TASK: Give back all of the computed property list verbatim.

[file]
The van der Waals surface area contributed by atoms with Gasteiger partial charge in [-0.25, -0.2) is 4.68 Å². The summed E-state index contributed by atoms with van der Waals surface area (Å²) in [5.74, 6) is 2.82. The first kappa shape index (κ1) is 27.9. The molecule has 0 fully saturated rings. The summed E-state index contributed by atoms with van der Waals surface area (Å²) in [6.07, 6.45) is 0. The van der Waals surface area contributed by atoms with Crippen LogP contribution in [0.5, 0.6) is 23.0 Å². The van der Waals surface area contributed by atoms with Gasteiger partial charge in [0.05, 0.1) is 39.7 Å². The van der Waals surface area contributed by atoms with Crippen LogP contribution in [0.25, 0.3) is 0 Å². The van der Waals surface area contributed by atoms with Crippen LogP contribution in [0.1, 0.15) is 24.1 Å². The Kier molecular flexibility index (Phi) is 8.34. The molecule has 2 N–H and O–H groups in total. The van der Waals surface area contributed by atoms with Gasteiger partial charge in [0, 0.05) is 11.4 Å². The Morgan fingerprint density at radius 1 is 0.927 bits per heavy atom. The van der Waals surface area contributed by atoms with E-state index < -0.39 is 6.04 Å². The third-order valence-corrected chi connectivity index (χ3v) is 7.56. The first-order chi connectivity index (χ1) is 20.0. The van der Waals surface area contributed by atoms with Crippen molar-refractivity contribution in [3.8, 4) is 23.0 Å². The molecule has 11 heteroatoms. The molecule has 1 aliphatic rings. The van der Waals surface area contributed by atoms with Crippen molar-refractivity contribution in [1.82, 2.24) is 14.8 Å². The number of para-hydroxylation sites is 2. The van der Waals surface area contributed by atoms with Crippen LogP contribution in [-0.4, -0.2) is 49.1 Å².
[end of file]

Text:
The van der Waals surface area contributed by atoms with Gasteiger partial charge in [-0.25, -0.2) is 4.68 Å². The summed E-state index contributed by atoms with van der Waals surface area (Å²) in [5.74, 6) is 2.82. The first kappa shape index (κ1) is 27.9. The molecule has 0 fully saturated rings. The summed E-state index contributed by atoms with van der Waals surface area (Å²) in [6.07, 6.45) is 0. The van der Waals surface area contributed by atoms with Crippen LogP contribution in [0.5, 0.6) is 23.0 Å². The van der Waals surface area contributed by atoms with Gasteiger partial charge in [0.05, 0.1) is 39.7 Å². The van der Waals surface area contributed by atoms with Crippen LogP contribution in [0.25, 0.3) is 0 Å². The van der Waals surface area contributed by atoms with Crippen LogP contribution in [0.1, 0.15) is 24.1 Å². The Kier molecular flexibility index (Phi) is 8.34. The molecule has 2 N–H and O–H groups in total. The van der Waals surface area contributed by atoms with Gasteiger partial charge in [0, 0.05) is 11.4 Å². The Morgan fingerprint density at radius 1 is 0.927 bits per heavy atom. The van der Waals surface area contributed by atoms with E-state index < -0.39 is 6.04 Å². The third-order valence-corrected chi connectivity index (χ3v) is 7.56. The first-order chi connectivity index (χ1) is 20.0. The van der Waals surface area contributed by atoms with Crippen molar-refractivity contribution in [3.8, 4) is 23.0 Å². The molecule has 11 heteroatoms. The molecule has 1 aliphatic rings. The van der Waals surface area contributed by atoms with Crippen molar-refractivity contribution in [1.82, 2.24) is 14.8 Å². The number of para-hydroxylation sites is 2. The van der Waals surface area contributed by atoms with Crippen LogP contribution in [-0.4, -0.2) is 49.1 Å².